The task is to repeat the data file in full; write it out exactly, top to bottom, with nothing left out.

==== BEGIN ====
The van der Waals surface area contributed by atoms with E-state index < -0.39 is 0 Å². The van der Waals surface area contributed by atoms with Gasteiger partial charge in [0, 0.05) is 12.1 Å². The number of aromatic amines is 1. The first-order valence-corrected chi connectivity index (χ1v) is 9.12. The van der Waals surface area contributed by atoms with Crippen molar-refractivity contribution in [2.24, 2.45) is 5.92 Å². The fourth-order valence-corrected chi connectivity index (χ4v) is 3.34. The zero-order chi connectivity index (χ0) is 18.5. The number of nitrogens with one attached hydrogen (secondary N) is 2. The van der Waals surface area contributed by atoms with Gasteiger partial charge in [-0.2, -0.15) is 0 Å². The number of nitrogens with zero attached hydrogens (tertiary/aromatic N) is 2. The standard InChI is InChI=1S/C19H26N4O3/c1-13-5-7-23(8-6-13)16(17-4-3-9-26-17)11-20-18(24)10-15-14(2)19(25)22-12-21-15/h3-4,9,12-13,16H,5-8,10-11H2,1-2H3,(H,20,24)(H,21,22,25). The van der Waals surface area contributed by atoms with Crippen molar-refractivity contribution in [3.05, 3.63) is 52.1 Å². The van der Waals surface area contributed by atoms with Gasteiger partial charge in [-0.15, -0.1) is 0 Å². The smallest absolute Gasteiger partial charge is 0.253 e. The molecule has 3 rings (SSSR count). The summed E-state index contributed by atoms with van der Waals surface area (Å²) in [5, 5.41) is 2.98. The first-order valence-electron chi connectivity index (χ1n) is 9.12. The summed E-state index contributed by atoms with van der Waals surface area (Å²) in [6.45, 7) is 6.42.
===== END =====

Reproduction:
The van der Waals surface area contributed by atoms with E-state index < -0.39 is 0 Å². The van der Waals surface area contributed by atoms with Gasteiger partial charge in [0, 0.05) is 12.1 Å². The number of aromatic amines is 1. The first-order valence-corrected chi connectivity index (χ1v) is 9.12. The van der Waals surface area contributed by atoms with Crippen molar-refractivity contribution in [2.24, 2.45) is 5.92 Å². The fourth-order valence-corrected chi connectivity index (χ4v) is 3.34. The zero-order chi connectivity index (χ0) is 18.5. The number of nitrogens with one attached hydrogen (secondary N) is 2. The van der Waals surface area contributed by atoms with Gasteiger partial charge in [-0.2, -0.15) is 0 Å². The number of nitrogens with zero attached hydrogens (tertiary/aromatic N) is 2. The standard InChI is InChI=1S/C19H26N4O3/c1-13-5-7-23(8-6-13)16(17-4-3-9-26-17)11-20-18(24)10-15-14(2)19(25)22-12-21-15/h3-4,9,12-13,16H,5-8,10-11H2,1-2H3,(H,20,24)(H,21,22,25). The van der Waals surface area contributed by atoms with Crippen molar-refractivity contribution in [3.05, 3.63) is 52.1 Å². The van der Waals surface area contributed by atoms with Gasteiger partial charge in [-0.15, -0.1) is 0 Å². The smallest absolute Gasteiger partial charge is 0.253 e. The molecule has 3 rings (SSSR count). The summed E-state index contributed by atoms with van der Waals surface area (Å²) in [5, 5.41) is 2.98. The first-order valence-electron chi connectivity index (χ1n) is 9.12. The summed E-state index contributed by atoms with van der Waals surface area (Å²) in [6.45, 7) is 6.42.